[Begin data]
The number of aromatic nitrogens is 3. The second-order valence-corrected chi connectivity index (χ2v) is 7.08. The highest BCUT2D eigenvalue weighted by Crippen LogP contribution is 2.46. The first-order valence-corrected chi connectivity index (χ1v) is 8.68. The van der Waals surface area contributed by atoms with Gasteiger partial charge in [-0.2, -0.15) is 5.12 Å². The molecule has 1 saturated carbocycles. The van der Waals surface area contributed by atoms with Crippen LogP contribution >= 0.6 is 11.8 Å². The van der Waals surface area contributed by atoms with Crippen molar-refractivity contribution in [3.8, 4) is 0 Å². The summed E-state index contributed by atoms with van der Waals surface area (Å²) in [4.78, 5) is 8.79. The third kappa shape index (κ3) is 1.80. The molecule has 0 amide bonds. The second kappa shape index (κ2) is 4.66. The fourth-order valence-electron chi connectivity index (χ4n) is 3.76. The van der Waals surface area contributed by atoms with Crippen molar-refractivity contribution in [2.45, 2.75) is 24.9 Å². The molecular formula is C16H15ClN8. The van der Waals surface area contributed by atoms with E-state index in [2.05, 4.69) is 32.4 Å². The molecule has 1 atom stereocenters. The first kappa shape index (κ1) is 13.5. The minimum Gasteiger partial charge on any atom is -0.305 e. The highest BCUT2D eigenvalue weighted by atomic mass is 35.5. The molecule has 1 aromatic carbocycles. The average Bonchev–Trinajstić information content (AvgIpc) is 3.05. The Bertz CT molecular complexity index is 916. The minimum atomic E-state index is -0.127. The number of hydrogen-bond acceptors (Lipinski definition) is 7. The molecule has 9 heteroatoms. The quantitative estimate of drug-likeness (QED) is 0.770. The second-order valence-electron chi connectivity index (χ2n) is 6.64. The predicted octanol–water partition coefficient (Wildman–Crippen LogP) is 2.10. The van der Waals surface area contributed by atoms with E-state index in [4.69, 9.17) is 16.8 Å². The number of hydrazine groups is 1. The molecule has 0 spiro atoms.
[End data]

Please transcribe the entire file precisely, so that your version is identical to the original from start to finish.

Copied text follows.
The number of aromatic nitrogens is 3. The second-order valence-corrected chi connectivity index (χ2v) is 7.08. The highest BCUT2D eigenvalue weighted by Crippen LogP contribution is 2.46. The first-order valence-corrected chi connectivity index (χ1v) is 8.68. The van der Waals surface area contributed by atoms with Gasteiger partial charge in [-0.2, -0.15) is 5.12 Å². The molecule has 1 saturated carbocycles. The van der Waals surface area contributed by atoms with Crippen LogP contribution >= 0.6 is 11.8 Å². The van der Waals surface area contributed by atoms with Crippen molar-refractivity contribution in [3.8, 4) is 0 Å². The summed E-state index contributed by atoms with van der Waals surface area (Å²) in [4.78, 5) is 8.79. The third kappa shape index (κ3) is 1.80. The molecule has 0 amide bonds. The second kappa shape index (κ2) is 4.66. The fourth-order valence-electron chi connectivity index (χ4n) is 3.76. The van der Waals surface area contributed by atoms with Crippen molar-refractivity contribution in [2.45, 2.75) is 24.9 Å². The molecular formula is C16H15ClN8. The van der Waals surface area contributed by atoms with E-state index in [2.05, 4.69) is 32.4 Å². The molecule has 1 atom stereocenters. The first kappa shape index (κ1) is 13.5. The minimum Gasteiger partial charge on any atom is -0.305 e. The highest BCUT2D eigenvalue weighted by atomic mass is 35.5. The molecule has 1 aromatic carbocycles. The average Bonchev–Trinajstić information content (AvgIpc) is 3.05. The Bertz CT molecular complexity index is 916. The minimum atomic E-state index is -0.127. The number of hydrogen-bond acceptors (Lipinski definition) is 7. The molecule has 9 heteroatoms. The quantitative estimate of drug-likeness (QED) is 0.770. The second-order valence-electron chi connectivity index (χ2n) is 6.64. The predicted octanol–water partition coefficient (Wildman–Crippen LogP) is 2.10. The van der Waals surface area contributed by atoms with E-state index in [4.69, 9.17) is 16.8 Å². The number of hydrazine groups is 1. The molecule has 0 spiro atoms.